Brooklyn director John Crowley and Tinker Tailor Soldier Spy screenwriter Peter Straughan have both previously brought huge silver-screen book adaptations into being; but now they've taken on an even bigger literary challenge: condensing a nearly-800-page novel into a two-and-a-half-hour coming-of-age drama.
The Goldfinch is adapted from Donna Tartt's Pulitzer prize-winning bestseller. Ansel Elgort (Baby Driver) stars as a man who survives a bombing at The Metropolitan Museum of Art in New York, and takes a valuable Dutch painting from the wreckage. Nicole Kidman, Jeffrey Wright and Luke Wilson co-star as the people who see him descend into a world of hedonism and forgery.
Stand back Sex and The City! Step aside Entourage! The latest TV series to have a cinematic spin-off is Downton Abbey.
Just in case 52 episodes with the Crawley family and their faithful servants left you wanting more, the series' creator, Julian Fellowes, has written a two-hour follow-up, and most of the original cast have been lured back to their very big house in the country. Among them are Hugh Bonneville, Elizabeth McGovern, Maggie Smith, Michelle Dockery, and Jim Carter (as Carson the butler), whose wife, Imelda Staunton, joins the roster as the magnificently named Lady Maud Bagshaw.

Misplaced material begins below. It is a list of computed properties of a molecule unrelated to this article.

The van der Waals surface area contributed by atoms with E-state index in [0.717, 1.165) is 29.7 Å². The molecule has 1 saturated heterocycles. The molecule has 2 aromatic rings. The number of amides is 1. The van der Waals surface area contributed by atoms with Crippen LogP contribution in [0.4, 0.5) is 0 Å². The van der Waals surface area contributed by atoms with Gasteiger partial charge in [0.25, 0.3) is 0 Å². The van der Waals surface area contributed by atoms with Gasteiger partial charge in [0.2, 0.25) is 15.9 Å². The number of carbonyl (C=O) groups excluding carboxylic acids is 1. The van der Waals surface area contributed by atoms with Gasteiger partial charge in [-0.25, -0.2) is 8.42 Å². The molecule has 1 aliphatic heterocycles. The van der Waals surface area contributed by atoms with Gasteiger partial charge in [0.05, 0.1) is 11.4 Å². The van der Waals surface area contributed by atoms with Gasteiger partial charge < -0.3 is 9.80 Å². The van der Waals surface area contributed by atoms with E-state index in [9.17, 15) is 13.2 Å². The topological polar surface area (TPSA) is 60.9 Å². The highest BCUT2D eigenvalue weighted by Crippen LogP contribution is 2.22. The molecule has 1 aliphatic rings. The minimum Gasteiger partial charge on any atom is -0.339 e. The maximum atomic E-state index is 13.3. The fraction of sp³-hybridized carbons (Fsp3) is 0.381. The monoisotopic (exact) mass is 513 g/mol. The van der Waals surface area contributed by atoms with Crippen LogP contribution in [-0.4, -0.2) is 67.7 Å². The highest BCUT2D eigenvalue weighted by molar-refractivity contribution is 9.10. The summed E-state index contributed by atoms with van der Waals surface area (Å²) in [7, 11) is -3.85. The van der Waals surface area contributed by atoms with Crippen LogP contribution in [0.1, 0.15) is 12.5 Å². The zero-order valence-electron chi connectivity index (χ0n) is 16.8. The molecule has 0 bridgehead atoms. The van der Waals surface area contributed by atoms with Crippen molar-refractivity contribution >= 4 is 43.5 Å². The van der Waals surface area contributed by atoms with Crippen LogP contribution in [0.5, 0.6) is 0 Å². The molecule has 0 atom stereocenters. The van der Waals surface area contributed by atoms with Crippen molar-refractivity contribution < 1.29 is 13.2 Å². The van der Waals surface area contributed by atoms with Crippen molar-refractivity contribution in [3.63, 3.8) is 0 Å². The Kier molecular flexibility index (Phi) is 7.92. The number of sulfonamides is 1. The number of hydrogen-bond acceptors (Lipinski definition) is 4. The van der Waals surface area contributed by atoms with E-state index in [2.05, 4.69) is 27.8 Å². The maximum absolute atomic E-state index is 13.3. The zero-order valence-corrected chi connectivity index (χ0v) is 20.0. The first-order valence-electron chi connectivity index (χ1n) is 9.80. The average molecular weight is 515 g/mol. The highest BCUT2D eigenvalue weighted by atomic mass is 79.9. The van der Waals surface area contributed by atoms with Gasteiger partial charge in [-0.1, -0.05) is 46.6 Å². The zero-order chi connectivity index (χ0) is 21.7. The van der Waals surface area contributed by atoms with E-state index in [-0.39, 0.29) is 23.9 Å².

The story, set in 1927, revolves around a visit by King George V (Simon Jones) and Queen Mary (Geraldine James).
Blasting off from the Venice Film Festival, Ad Astra is a science-fiction adventure written and directed by James Gray, the critics' favourite who made The Lost City of Z.
Like The Lost City, it is a Heart of Darkness-inspired drama about an explorer travelling to dangerous uncharted territory. Brad Pitt plays an astronaut who is bound for Neptune, where his father (Tommy Lee Jones) may be involved in a humanity-threatening experiment.
It's 1968, and Judy Garland (Renée Zellweger) needs to raise enough money to stop her ex-husband Sidney Luft (Rufus Sewell) gaining full custody of their children. She signs up to a series of nightclub appearances in London, but her addictions to alcohol, pills and unsuitable younger men ensure that audiences never know whether the show will go on.
But Judy also feels like Zellweger's own shot at a comeback. Not only does she have the kind of substantial lead role that wins Oscars, but she does all the singing herself – no small task considering that Garland was one of the 20th Century's most celebrated vocalists.